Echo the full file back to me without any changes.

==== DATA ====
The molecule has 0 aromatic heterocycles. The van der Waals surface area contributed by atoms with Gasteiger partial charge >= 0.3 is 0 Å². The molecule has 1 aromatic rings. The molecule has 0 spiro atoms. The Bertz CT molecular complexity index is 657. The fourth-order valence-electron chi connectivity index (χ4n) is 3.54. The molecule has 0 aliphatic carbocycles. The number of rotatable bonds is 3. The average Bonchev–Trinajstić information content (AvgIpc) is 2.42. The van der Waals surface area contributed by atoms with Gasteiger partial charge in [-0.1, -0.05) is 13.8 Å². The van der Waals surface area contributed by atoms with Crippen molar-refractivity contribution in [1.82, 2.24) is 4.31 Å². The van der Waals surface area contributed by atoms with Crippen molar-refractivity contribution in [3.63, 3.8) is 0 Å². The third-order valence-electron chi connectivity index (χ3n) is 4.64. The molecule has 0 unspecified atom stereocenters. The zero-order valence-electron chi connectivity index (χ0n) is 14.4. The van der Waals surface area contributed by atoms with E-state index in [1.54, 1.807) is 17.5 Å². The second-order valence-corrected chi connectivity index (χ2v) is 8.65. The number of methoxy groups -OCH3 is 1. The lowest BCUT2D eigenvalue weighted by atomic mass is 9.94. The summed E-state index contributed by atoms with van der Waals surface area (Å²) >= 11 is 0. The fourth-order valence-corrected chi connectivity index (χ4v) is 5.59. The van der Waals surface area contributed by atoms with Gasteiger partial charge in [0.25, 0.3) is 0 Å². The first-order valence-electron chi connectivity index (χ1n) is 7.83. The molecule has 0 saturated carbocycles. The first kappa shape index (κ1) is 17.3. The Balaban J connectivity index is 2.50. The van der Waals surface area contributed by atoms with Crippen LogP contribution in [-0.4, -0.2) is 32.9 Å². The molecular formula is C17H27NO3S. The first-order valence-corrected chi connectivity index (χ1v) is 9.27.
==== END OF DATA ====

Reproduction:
The molecule has 0 aromatic heterocycles. The van der Waals surface area contributed by atoms with Gasteiger partial charge >= 0.3 is 0 Å². The molecule has 1 aromatic rings. The molecule has 0 spiro atoms. The Bertz CT molecular complexity index is 657. The fourth-order valence-electron chi connectivity index (χ4n) is 3.54. The molecule has 0 aliphatic carbocycles. The number of rotatable bonds is 3. The average Bonchev–Trinajstić information content (AvgIpc) is 2.42. The van der Waals surface area contributed by atoms with Gasteiger partial charge in [-0.1, -0.05) is 13.8 Å². The van der Waals surface area contributed by atoms with Crippen molar-refractivity contribution in [1.82, 2.24) is 4.31 Å². The van der Waals surface area contributed by atoms with Crippen molar-refractivity contribution in [3.63, 3.8) is 0 Å². The third-order valence-electron chi connectivity index (χ3n) is 4.64. The molecule has 0 unspecified atom stereocenters. The zero-order valence-electron chi connectivity index (χ0n) is 14.4. The van der Waals surface area contributed by atoms with E-state index in [1.54, 1.807) is 17.5 Å². The second-order valence-corrected chi connectivity index (χ2v) is 8.65. The number of methoxy groups -OCH3 is 1. The lowest BCUT2D eigenvalue weighted by atomic mass is 9.94. The summed E-state index contributed by atoms with van der Waals surface area (Å²) >= 11 is 0. The fourth-order valence-corrected chi connectivity index (χ4v) is 5.59. The van der Waals surface area contributed by atoms with Gasteiger partial charge in [0.25, 0.3) is 0 Å². The first-order valence-electron chi connectivity index (χ1n) is 7.83. The molecule has 0 saturated carbocycles. The first kappa shape index (κ1) is 17.3. The Balaban J connectivity index is 2.50. The van der Waals surface area contributed by atoms with Crippen LogP contribution in [-0.4, -0.2) is 32.9 Å². The molecular formula is C17H27NO3S. The first-order valence-corrected chi connectivity index (χ1v) is 9.27.